As discussed before, policy debate took place online for the first time ever - a welcome change since it gave everyone the opportunity to participate. And it appears to have been a big success, with close to 1,000 Liberals participating, almost 25,000 votes cast, and some resolutions drawing 80 or 90 posts about them. Considering the number of people who skip policy workshops at a convention, that's not bad.
The problem, as also previously discussed, is that rather than using this vote to prioritize policies, the Council of Presidents were the ones entrusted with this most sacred of duties.
So it's probably fair to examine how the policies chosen differ from those voted in by members. Well, as you might expect, the results are mixed:
The four most popular online policies were all voted in by the Council of Presidents, although numbers 5 and 6 were not. Of the 13 winners from the online vote, 9 of them will be debated in Vancouver. The four "upsets" are:
In Agriculture - "Natural resources" (18.6% prioritized, third place) over "Supporting agricultural producers and expanding trade" (26.2%).
In Education - "Improving child care and parental leave for Canadians" (12.3%, third place) over "Creating a national system of early learning and childcare" (29.2%).
In Social Policy - "Reducing child poverty" (13.3%, third place) over "Poverty reduction & guaranteed annual income strategies" (32.4%).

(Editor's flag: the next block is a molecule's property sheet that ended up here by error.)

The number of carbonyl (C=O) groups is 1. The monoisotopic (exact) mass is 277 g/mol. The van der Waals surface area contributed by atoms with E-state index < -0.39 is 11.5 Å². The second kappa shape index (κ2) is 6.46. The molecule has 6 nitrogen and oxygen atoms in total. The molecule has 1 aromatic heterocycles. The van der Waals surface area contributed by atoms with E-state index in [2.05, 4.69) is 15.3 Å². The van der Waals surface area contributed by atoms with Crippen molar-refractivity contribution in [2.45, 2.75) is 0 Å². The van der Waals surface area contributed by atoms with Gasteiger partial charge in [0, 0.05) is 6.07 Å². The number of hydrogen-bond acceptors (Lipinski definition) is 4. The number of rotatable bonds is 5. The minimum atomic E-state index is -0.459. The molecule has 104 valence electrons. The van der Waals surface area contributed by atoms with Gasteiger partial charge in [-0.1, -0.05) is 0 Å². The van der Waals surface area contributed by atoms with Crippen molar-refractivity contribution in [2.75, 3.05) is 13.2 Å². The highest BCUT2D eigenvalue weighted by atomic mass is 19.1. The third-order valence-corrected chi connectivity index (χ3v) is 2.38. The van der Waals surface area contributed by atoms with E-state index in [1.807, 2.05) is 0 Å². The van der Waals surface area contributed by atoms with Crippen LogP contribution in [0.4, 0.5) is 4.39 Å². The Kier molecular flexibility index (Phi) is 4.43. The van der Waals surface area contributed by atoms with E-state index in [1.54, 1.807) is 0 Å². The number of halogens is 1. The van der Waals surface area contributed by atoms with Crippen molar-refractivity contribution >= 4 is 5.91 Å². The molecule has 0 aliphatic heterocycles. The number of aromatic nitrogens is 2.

In Health and Aging - "Aging with dignity" (9.5%, fourth place) over "Preserving high quality health care" (35.7%).
In Animal Rights - "A Ban on the Duck Hunt" (8th place) over "An End to Shark Hunting" (1st place). [sorry, sorry, but this policy stuff is just so dry otherwise...]
Now, just by looking at the titles, you can see that the general thrust of most of these is similar (big surprise - Liberals like child care and don't like poverty). The only really suspect choice would be "aging with dignity" but en famille users are probably a tad younger than riding presidents, so it's not too shocking.
More surprising are the four "bonus" policies that found their way to Vancouver. By my count, 17 policies that were debated in the 13 online workshops were prioritized...I'll plead ignorance as to the exact mechanism that led to this, but it did allow a few suspect policies to make it through, the most obvious examples being:
1. The "regional development" policy (general support for regional development), which gathered a whooping 0.8% of the prioritized votes in its workshop, and was only approved by 63% of all members who voted on it.
2. The "human rights commission" policy (it's a bit complicated, so read it for yourself if you're interested), which finished dead last in the Justice workshop, and was only approved by 51% of Liberals.
Either way, it's probably not a huge deal since the policy process doesn't really lead anywhere in the end. But, because it's not a huge deal, you should be giving the grassroots a real say in it - especially when a thousand Liberals took the time to debate the policies and vote on an average of 25 policies each.
And, if you look at the results, fears that the online vote would prioritize a slew of "radical" policies like legalized marijuana or abolishing the monarchy proved to be unfounded.
There are a lot of changes that need to be made to the policy process for future conventions, and I would hope that giving the grassroots a larger say is one of them.